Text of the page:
Governor Offers Budget Recommendations

February 14, 2013

During an address before the joint session of the General Assembly last week, the governor announced his proposed budget for the next two years. Senators and representatives came together in the Hall of the House to listen to the governor’s plan that focused on jobs and the economy, education, municipal aid, the safety net, streamlining state government, investing in infrastructure and adopting greater transparency. While it remains to be seen whether the budget would achieve these goals, many have expressed concerns over increased levels of borrowing and spending.

In this week’s column, I would like to share my initial take on some of these issues. Overall, the governor’s proposed budget will cost more than $43 billion over two years. While the governor has claimed that it will cut spending, the proposed budget grows by nearly 10 percent or $1.8 billion during that time. Another concern is that this budget relies upon more than $750 million in additional borrowing to simply keep up with our daily operating expenses.

As part of the proposed budget, changes to the tax code will be coming. While the governor claims that there are no new taxes in the budget, there are in fact three taxes that were going to “sunset” or expire later this year that will be extended. These include the generator tax, corporate tax and insurance premium tax.

The governor is also proposing new exemptions for taxes on motor vehicles and clothing under $25 in the second year of the budget. While these exemptions seem promising and would help provide relief to Connecticut families, it is important to understand these proposals in context. If you recall, Governor Malloy originally made clothing under $50 taxable. Now, it seems that he is taking credit for repealing a tax that he himself pushed through the legislature as part of the largest tax increase in state history in 2011.

The exemption for motor vehicles would apply to the first $20,000 of assessed value, which would allow car owners to keep more of their own money. However, they could also be forced to pay more for residential property tax because the motor vehicle tax is a major part of some town budgets. In response to this loss of revenue, local officials would have to find new sources of revenue through increased taxes on residential or commercial properties or spending cuts.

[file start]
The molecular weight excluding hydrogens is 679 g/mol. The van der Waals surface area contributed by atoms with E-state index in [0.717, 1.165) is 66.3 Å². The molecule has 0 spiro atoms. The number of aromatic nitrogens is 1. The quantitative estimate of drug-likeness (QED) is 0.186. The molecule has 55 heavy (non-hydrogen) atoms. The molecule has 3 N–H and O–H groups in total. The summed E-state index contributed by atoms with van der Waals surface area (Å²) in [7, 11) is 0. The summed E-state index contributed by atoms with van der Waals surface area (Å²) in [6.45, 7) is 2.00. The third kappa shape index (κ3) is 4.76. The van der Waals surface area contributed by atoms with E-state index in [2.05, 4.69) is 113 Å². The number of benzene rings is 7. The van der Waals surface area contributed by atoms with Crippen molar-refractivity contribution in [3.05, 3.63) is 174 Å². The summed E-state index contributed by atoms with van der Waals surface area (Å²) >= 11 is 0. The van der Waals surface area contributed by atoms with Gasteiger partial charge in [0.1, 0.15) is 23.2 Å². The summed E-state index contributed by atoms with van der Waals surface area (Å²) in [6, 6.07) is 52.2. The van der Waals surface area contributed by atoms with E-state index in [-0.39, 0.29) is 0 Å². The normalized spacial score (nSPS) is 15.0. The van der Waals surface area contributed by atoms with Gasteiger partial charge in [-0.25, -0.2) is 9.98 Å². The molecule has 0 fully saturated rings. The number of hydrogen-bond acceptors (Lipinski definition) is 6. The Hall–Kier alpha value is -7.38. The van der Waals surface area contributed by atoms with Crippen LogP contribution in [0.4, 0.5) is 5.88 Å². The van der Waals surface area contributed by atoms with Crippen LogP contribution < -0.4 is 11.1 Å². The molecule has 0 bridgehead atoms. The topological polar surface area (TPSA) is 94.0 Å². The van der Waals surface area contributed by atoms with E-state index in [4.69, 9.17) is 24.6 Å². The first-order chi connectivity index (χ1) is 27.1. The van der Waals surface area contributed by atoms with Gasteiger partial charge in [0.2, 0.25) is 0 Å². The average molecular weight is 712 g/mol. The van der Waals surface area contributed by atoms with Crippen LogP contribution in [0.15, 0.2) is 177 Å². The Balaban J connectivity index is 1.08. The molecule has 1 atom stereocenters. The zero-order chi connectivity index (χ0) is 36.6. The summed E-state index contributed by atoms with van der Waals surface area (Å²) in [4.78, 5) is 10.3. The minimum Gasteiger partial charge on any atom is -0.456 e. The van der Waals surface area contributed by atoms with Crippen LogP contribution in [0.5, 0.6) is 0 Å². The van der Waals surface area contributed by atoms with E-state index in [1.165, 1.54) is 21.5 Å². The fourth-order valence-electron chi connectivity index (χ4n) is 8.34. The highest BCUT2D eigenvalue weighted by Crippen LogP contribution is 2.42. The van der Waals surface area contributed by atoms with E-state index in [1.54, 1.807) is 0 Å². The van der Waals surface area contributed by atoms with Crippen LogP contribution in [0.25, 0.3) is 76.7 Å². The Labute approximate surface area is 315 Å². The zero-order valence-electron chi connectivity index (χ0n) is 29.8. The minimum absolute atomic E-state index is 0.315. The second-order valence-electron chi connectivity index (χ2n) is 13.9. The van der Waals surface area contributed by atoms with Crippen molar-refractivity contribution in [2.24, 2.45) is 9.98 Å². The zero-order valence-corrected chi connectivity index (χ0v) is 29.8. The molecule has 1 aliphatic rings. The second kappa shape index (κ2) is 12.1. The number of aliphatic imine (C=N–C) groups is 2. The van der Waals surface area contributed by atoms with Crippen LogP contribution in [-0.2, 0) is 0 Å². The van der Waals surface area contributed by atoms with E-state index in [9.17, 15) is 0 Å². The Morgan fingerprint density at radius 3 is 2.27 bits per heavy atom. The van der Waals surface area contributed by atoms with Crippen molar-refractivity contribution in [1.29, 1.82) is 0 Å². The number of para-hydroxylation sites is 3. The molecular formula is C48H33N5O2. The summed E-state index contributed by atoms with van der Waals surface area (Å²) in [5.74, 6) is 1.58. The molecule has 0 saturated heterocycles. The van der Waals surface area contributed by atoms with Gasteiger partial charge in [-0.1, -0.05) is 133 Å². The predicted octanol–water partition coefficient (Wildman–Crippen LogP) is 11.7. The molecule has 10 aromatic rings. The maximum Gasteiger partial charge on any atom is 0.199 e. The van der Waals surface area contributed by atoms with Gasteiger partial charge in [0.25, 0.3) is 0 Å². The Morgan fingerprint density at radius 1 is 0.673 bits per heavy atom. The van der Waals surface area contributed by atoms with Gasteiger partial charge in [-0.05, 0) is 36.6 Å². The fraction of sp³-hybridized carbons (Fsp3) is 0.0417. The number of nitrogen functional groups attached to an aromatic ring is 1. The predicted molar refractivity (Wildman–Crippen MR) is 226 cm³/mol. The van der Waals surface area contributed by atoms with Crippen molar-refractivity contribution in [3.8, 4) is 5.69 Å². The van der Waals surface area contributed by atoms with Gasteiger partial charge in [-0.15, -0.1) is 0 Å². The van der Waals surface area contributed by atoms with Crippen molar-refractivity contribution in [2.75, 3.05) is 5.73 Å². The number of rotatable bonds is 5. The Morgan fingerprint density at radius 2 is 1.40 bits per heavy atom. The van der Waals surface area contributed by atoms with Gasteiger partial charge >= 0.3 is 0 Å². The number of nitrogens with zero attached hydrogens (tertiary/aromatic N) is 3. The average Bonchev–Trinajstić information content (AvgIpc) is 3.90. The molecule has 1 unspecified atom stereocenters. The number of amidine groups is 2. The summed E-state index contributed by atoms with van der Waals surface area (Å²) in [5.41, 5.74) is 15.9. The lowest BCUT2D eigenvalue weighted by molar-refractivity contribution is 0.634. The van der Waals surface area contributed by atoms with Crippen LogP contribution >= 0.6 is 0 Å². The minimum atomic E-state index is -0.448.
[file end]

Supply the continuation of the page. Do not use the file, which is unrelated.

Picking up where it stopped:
On jobs and the economy, the governor will be continuing previous efforts to attract businesses to our state by offering huge investments to relocate operations here and create jobs. During the first half of his term, we have seen the “First Five” program expand and offer hundreds of millions of dollars to large companies, such as Cigna, ESPN, NBC Sports and Alexion Pharmaceuticals. Another program to encourage bioscience promised additional state funding to bring Jackson Labs to our state. While I have criticized some of these efforts, it appears that the next two years will see similar initiatives and many are concerned over this extraordinary level of borrowing and spending.

On a more positive note, it appears that the budget takes steps to reduce the size of state government by eliminating an additional 7 agencies. This will bring the total number to 53 agencies and is projected to save about $5.5 million per year.

Building on last year’s education reforms, the budget would increase state funding for schools through Education Cost Sharing (ECS) aid. This program typically provides an additional source of funding for public Kindergarten through grade 12 schools in an effort to support poorer school districts and close the achievement gap.

This increase is pegged at over $152 million, but questions have been raised over this proposal. Some are concerned that this increase will modify how state funding is provided to our municipalities, such as the payment in lieu of taxes (PILOT) program. Some have criticized this aspect of the budget simply as a “shell game” that will negatively impact our towns and cities.

Over the next few months, legislators will review the governor’s budget recommendations and likely make additional changes. Thanks to the legislative process, including committee meetings and public hearings, elected officials and members of the public can often have an important impact on how the budget is developed. If you would like to review the governor’s budget proposal, please visit the governor’s Office of Policy and Management (OPM) website at